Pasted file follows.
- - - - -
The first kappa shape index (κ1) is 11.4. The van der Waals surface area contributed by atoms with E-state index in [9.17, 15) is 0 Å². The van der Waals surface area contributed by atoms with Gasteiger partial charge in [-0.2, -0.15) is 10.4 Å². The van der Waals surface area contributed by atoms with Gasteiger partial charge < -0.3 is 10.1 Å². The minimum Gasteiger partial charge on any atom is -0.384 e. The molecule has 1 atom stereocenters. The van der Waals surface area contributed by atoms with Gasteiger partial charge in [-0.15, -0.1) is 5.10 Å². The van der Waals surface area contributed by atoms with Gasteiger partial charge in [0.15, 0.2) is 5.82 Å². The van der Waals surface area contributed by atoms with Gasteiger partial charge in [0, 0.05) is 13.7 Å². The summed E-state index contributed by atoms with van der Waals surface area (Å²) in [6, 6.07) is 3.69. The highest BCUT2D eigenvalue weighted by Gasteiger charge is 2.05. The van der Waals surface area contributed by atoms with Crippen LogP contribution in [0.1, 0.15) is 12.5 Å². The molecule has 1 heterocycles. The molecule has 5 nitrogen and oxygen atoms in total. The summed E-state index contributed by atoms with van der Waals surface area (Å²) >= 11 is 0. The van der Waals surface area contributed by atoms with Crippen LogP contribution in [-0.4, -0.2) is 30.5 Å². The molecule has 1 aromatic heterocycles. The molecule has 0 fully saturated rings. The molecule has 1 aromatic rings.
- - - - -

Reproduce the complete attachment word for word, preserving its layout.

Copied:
The first kappa shape index (κ1) is 11.4. The van der Waals surface area contributed by atoms with E-state index in [9.17, 15) is 0 Å². The van der Waals surface area contributed by atoms with Gasteiger partial charge in [-0.2, -0.15) is 10.4 Å². The van der Waals surface area contributed by atoms with Gasteiger partial charge < -0.3 is 10.1 Å². The minimum Gasteiger partial charge on any atom is -0.384 e. The molecule has 1 atom stereocenters. The van der Waals surface area contributed by atoms with Gasteiger partial charge in [-0.15, -0.1) is 5.10 Å². The van der Waals surface area contributed by atoms with Gasteiger partial charge in [0.15, 0.2) is 5.82 Å². The van der Waals surface area contributed by atoms with Gasteiger partial charge in [0, 0.05) is 13.7 Å². The summed E-state index contributed by atoms with van der Waals surface area (Å²) in [6, 6.07) is 3.69. The highest BCUT2D eigenvalue weighted by Gasteiger charge is 2.05. The van der Waals surface area contributed by atoms with Crippen LogP contribution in [0.1, 0.15) is 12.5 Å². The molecule has 1 heterocycles. The molecule has 5 nitrogen and oxygen atoms in total. The summed E-state index contributed by atoms with van der Waals surface area (Å²) >= 11 is 0. The van der Waals surface area contributed by atoms with Crippen LogP contribution in [-0.4, -0.2) is 30.5 Å². The molecule has 1 aromatic heterocycles. The molecule has 0 fully saturated rings. The molecule has 1 aromatic rings.